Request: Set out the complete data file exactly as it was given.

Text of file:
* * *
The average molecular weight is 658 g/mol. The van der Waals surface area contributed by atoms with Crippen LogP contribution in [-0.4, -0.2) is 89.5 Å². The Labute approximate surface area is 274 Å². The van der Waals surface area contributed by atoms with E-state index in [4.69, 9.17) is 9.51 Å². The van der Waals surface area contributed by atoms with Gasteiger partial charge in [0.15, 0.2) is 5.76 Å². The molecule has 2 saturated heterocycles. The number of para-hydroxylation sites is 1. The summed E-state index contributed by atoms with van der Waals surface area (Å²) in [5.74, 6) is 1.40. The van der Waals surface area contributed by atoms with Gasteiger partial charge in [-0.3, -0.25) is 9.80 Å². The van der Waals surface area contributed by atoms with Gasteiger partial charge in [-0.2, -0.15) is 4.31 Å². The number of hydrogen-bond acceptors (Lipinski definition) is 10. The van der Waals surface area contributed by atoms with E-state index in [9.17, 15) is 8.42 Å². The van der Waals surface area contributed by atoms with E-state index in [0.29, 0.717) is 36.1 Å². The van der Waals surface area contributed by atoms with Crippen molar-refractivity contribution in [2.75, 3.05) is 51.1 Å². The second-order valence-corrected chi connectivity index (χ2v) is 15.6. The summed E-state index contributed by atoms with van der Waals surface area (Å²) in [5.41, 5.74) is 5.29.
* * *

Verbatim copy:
The average molecular weight is 658 g/mol. The van der Waals surface area contributed by atoms with Crippen LogP contribution in [-0.4, -0.2) is 89.5 Å². The Labute approximate surface area is 274 Å². The van der Waals surface area contributed by atoms with E-state index in [4.69, 9.17) is 9.51 Å². The van der Waals surface area contributed by atoms with Gasteiger partial charge in [0.15, 0.2) is 5.76 Å². The molecule has 2 saturated heterocycles. The number of para-hydroxylation sites is 1. The summed E-state index contributed by atoms with van der Waals surface area (Å²) in [5.74, 6) is 1.40. The van der Waals surface area contributed by atoms with Gasteiger partial charge in [-0.3, -0.25) is 9.80 Å². The van der Waals surface area contributed by atoms with Gasteiger partial charge in [-0.2, -0.15) is 4.31 Å². The number of hydrogen-bond acceptors (Lipinski definition) is 10. The van der Waals surface area contributed by atoms with E-state index in [9.17, 15) is 8.42 Å². The van der Waals surface area contributed by atoms with E-state index in [0.29, 0.717) is 36.1 Å². The van der Waals surface area contributed by atoms with Crippen molar-refractivity contribution in [2.75, 3.05) is 51.1 Å². The second-order valence-corrected chi connectivity index (χ2v) is 15.6. The summed E-state index contributed by atoms with van der Waals surface area (Å²) in [5.41, 5.74) is 5.29.